While this process has led to the restoration and upgrade of many of Cabbagetown's famous Victorian homes, it has also displaced many of its original residents and organizations that once called the area home, as property prices continue to rise. Still, the neighbourhood continues to be the site of many rooming houses which represent an important portion of the city’s remaining stock of affordable housing. The retention of these rooming houses is in large part thanks to many community groups, such as Dixon Hall, which continue to work to maintain and improve existing rooming houses in the neighbourhood.
Cabbagetown has been home to may children over the years (left), as well as being the birthplace of well-known Toronto institutions such as the Glad Day Bookstore (right). Photos courtesy of the Toronto Archives.
A showroom for Victorian residential architecture
Cabbagetown is perhaps best known for its collection of Victorian residential architecture, considered one of the largest in North America. Victorian architecture is not a style, but instead a group of styles that were in vogue during the reign of Queen Victoria (1837-1901) when much of Cabbagetown was built. As a result, it has four Heritage Conservation Districts (HCDs) within its borders, with a fifth one in development. HCDs are a municipal planning tool established in the Ontario Heritage Act that provide place-based policies to help conserve the collective heritage value and inform future growth in historic neighbourhoods.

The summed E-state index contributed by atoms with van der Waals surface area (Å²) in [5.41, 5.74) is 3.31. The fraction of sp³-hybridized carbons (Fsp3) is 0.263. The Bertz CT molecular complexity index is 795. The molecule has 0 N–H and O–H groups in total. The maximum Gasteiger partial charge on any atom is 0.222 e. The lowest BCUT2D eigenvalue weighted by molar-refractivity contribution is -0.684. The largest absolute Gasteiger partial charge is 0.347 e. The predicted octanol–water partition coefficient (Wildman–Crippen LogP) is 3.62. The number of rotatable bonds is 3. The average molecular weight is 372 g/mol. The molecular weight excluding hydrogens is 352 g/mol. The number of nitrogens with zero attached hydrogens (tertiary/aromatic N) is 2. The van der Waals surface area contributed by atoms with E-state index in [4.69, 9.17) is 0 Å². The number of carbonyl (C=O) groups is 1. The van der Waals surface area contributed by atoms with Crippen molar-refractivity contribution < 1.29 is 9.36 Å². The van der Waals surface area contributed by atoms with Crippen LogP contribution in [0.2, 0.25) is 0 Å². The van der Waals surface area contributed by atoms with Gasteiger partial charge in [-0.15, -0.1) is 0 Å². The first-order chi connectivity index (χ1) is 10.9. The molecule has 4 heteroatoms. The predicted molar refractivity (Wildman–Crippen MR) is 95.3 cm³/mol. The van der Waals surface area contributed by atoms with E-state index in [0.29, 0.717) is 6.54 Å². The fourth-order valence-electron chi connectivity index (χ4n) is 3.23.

Cabbagetown’s preserved buildings showcase a variety of architectural styles popular in the Victorian era, from modest laneway coach houses (top-left) to larger, more imposing Georgian Revival (top-right), Bay-and-Gable (bottom-left), and Second Empire (bottom-right) homes. Photos by EVOQ Architecture courtesy of the City of Toronto.
Many of the styles captured within Victorian architecture were revival-styles, recalling elements of past movements—often combining multiple styles within a single building. Cabbagetown’s houses display a mix of various influences, pointing to what was popular (and/or easily available) at the time. From small, “worker’s cottages” with details such as barge boarding and finials, to larger, multiple-story homes with Mansard roofs and Italianate windows, these buildings resoundingly proclaim that the many fashions and decorative elements that helped define Victorian architecture were not always congruous, but resulted in facades that intrigue to this day.
While Cabbagetown’s historic fabric can sometimes make the neighbourhood feel like a stable institution, the true character of Cabbagetown comes not from uniformity, but from its ability to respond and adapt to changing times and the needs of its residents.
The OAA would like to thank Alex Corey, Senior Heritage Planner at the City of Toronto, for his contributions to making this article possible.
This post forms part of our World Architecture Day Queen’s Park Picks 2020 series in which we asked Ontario’s Members of Provincial Parliament to nominate a prominent building, past or present, in their riding for a chance to learn more about it. Check out the rest of the series to learn more about great buildings across the province!